New York City construction costs increased by nearly five percent in 2013 and escalated an additional 5 percent in 2014, according to a New York Building Congress analysis of multiple cost indices as well as interviews with representatives of some of the City’s largest construction firms.
By comparison, U.S. construction costs increased by approximately 2.5 percent in 2013 and topped three percent in 2014.
While the recent plunge in oil prices could lower the cost of petroleum-based products and delivery costs, the construction company representatives expressed concern that costs could rise further given that certain essential trades, such as curtain wall and cast-in-place concrete, are reportedly running out of capacity.
The cost indices examined by the Building Congress are produced by ENR, Rider Levett Bucknall (RLB), RS Means, Turner, and BLS, and each measures the percentage change in construction costs from one year to the next. As part of this analysis, the Building Congress used an average of all the indices.
Each index looks at the hard costs of construction while excluding the cost of land and soft costs, such as architectural, engineering, and legal fees. Though the indices generally move in the same direction, the exact amount of inflation reported by each varies based on the importance attributed to individual material inputs.
For example, the index that places the greatest emphasis on steel will rise faster than others when steel costs accelerate faster than other material inputs.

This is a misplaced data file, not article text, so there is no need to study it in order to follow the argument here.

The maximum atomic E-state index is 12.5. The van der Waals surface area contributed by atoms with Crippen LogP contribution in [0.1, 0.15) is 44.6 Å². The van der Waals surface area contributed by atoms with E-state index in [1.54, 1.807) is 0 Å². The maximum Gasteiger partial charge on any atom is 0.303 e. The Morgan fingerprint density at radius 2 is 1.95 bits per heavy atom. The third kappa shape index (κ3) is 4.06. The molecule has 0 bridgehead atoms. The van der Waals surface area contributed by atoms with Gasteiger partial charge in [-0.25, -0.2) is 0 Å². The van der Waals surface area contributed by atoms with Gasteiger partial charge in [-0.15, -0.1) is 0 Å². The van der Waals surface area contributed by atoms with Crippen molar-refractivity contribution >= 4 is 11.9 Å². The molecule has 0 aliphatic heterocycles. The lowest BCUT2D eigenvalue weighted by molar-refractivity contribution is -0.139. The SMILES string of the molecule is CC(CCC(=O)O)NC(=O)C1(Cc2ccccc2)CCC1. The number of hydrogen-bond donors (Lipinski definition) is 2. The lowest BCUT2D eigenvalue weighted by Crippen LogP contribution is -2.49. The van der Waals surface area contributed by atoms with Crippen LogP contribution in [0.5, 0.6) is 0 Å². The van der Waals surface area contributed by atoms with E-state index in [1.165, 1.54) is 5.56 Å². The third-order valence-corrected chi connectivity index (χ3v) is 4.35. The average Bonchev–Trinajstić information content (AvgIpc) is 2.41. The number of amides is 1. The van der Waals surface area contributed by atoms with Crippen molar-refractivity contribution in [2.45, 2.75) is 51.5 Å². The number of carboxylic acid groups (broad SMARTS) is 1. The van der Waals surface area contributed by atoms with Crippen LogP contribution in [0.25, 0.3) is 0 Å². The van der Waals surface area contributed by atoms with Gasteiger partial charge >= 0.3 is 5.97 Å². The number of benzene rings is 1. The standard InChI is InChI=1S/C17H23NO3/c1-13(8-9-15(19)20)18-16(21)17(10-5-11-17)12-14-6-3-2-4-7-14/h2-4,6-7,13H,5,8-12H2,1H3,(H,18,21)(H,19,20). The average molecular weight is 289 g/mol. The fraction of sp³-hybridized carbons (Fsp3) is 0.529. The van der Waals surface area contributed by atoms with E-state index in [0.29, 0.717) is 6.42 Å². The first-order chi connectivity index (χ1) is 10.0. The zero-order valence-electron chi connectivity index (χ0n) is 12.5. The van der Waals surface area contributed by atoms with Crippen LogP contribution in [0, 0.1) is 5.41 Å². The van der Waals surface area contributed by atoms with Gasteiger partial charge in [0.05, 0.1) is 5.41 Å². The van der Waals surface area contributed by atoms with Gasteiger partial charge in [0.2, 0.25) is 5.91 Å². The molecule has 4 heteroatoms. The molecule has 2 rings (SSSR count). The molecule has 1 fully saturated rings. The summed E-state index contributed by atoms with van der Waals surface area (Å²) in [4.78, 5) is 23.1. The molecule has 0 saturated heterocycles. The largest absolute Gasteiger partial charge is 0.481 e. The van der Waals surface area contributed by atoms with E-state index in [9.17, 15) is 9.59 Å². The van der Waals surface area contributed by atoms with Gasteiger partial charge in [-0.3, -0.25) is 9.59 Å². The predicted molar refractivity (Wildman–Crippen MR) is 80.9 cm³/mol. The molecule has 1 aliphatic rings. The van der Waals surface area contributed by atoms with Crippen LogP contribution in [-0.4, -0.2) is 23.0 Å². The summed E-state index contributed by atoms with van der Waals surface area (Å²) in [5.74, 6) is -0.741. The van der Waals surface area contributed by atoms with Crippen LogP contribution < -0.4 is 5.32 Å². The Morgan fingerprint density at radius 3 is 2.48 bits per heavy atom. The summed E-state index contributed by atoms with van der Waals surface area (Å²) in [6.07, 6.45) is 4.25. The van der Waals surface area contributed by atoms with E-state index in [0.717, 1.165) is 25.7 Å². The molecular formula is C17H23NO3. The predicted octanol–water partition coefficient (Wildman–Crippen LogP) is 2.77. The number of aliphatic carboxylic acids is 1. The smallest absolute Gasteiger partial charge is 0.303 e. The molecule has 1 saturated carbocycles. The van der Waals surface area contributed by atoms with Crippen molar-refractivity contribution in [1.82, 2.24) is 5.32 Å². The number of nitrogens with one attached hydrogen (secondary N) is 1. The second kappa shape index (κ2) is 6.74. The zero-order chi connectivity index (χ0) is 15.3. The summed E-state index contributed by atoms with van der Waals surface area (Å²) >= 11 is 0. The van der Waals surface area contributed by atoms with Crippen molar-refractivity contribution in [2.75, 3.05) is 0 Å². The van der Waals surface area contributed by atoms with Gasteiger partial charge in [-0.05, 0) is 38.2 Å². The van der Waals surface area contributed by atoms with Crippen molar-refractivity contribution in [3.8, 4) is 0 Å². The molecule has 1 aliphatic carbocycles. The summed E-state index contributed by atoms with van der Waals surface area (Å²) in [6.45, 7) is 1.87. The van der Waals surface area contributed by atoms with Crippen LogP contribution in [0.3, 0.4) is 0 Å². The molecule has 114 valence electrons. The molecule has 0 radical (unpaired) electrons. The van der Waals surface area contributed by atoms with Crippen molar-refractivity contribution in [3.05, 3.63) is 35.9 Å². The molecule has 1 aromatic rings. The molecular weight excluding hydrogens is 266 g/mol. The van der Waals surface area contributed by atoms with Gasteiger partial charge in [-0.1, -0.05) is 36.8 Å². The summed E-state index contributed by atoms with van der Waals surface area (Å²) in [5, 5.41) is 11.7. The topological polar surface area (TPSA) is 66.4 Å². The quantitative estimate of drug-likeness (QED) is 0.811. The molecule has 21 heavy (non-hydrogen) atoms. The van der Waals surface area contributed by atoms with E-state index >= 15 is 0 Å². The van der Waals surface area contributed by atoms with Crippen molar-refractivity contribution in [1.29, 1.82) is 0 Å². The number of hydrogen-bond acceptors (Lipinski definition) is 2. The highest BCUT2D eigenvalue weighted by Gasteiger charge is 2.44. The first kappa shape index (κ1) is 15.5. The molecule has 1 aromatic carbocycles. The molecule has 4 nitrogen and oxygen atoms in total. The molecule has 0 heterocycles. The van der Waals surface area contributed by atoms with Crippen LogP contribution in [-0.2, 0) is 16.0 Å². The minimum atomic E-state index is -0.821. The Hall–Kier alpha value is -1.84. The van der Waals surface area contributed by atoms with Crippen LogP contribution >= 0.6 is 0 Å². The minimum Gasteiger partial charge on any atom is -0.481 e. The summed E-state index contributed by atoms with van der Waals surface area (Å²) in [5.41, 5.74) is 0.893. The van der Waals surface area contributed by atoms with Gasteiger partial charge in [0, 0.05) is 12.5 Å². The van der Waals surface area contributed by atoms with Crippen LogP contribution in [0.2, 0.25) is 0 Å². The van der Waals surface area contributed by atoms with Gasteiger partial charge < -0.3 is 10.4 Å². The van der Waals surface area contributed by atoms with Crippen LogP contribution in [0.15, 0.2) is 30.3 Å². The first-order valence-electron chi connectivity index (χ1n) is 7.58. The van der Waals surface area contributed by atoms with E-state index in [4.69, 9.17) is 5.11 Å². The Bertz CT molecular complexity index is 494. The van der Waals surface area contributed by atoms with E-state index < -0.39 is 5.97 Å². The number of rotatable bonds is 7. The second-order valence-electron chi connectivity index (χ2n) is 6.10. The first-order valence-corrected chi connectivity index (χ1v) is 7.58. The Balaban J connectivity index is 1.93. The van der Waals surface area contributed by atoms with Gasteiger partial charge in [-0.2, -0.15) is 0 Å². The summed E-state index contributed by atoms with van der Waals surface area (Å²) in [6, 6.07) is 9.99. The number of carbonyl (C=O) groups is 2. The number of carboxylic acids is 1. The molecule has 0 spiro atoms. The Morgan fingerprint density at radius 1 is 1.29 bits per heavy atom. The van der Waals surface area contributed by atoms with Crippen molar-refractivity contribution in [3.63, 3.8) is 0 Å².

By and large, the pace of construction cost inflation has mirrored the turbulence experienced throughout the construction industry over the past eight years.
During the height of the building boom, in 2006 and 2007, construction cost increases exceeded 6 percent nationally and were nearly twice as high in New York City, with reports of construction cost increases reaching 12 percent in 2006, slightly moderating to 11 percent in 2007.
That changed dramatically in the aftermath of the Great Recession as costs actually declined both nationally and in New York City in 2009 and registered a nominal gain in 2010. Costs in New York City gradually increased, by between 2 and 3.25 percent annually between 2010 and 2012 before jumping again in 2013.
Changes in construction costs are driven by a host of material and labor components that reflect differing supply and demand conditions, global market pressures, and the overall health of property markets.
In recent years, the fastest growing material costs nationally have been fuel oil, gypsum products, lumber and plywood, insulation materials, pvc pipe products, and steel shapes.
“While a considerable portion of the recent increase in costs is the product of forces beyond New York City’s control and a function of a healthy local construction market, the fact that costs are rising at a 5 percent annual rate is cause for concern,” said New York Building Congress President Richard T. Anderson.
Anderson added, “The design, construction, and real estate industry, in partnership with government, must look for ways to reduce the cost of construction through innovations in the way we build as well as by eliminating burdensome regulations and costly red tape. This is a key priority of the recently-formed Building Congress Task Force on Innovation and Best Practices.”
According to the construction executives surveyed, the costs of construction are the greatest for hospitals at $800-$950 per square foot. The second most expensive, at $700-$800 per square foot, is 5-star hotels.
University buildings ranked third, at $600-$850 per square foot, followed by secondary schools at $500-600 psf, and speculative office space at $425-$500 psf (and even higher for prime, built-to-suit office space).